up vote 1 down vote accepted

Have you tried jserrorcollector? We are using it and it works fine (only in firefox). It's only for java.

FirefoxProfile ffProfile = null;
ffProfile = new FirefoxProfile();

 //Get the errors
List<JavaScriptError> jsErrors = JavaScriptError.readErrors(webDriver);

More info: https://github.com/mguillem/JSErrorCollector

share|improve this answer
Wow, interesting solution. I definietly give this a try. This way i can package my whole app using an external Java boostrapp app which launches the webserver and Firefox aswell. This is the closest thing to what i want so i accept this answer. –  NagyI Oct 23 '13 at 16:46

Writing to a file sounds like a tedious task to me. It requires privileges that browser code doesn't normally have and you'd have to negotiate with an add-on you'd have to write in order to access file I/O.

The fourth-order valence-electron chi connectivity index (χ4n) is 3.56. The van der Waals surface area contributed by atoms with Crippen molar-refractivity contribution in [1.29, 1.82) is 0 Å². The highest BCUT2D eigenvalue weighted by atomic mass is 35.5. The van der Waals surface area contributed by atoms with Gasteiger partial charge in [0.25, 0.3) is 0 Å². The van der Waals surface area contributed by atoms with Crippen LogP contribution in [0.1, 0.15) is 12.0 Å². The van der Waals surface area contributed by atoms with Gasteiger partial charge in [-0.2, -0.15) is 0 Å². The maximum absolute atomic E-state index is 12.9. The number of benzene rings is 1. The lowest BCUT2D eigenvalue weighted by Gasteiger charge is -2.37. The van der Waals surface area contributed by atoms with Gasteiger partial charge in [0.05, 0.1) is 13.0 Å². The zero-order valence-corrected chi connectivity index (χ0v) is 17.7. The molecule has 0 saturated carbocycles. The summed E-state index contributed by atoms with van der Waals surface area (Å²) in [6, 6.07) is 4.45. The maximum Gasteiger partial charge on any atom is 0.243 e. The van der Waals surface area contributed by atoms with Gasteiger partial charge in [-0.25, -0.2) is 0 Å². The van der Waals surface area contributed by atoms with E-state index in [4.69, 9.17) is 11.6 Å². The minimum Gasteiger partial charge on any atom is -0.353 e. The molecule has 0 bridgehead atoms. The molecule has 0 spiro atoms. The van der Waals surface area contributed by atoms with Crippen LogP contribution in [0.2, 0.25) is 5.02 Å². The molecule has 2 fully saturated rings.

From what I understand your issue is

I'd like to make Firefox log all errors

There are several approaches we can do to tackle this

First approach - log everything to localStorage too:

Now, rather than writing to an actual file, you can write to localStorage or IndexedDB instead.

localStorage["myApplog"] = localStorage["myApplog"] || "";
var oldLog = console.log;
console.log = function(){
    oldLog.apply(console,arguments); // use the old console log
    var message =  "\n "+(new Date).toISOString() + " :: "+
                   Array.prototype.join.call(arguments," , "); // the arguments
    localStorage["myApplog"] += message;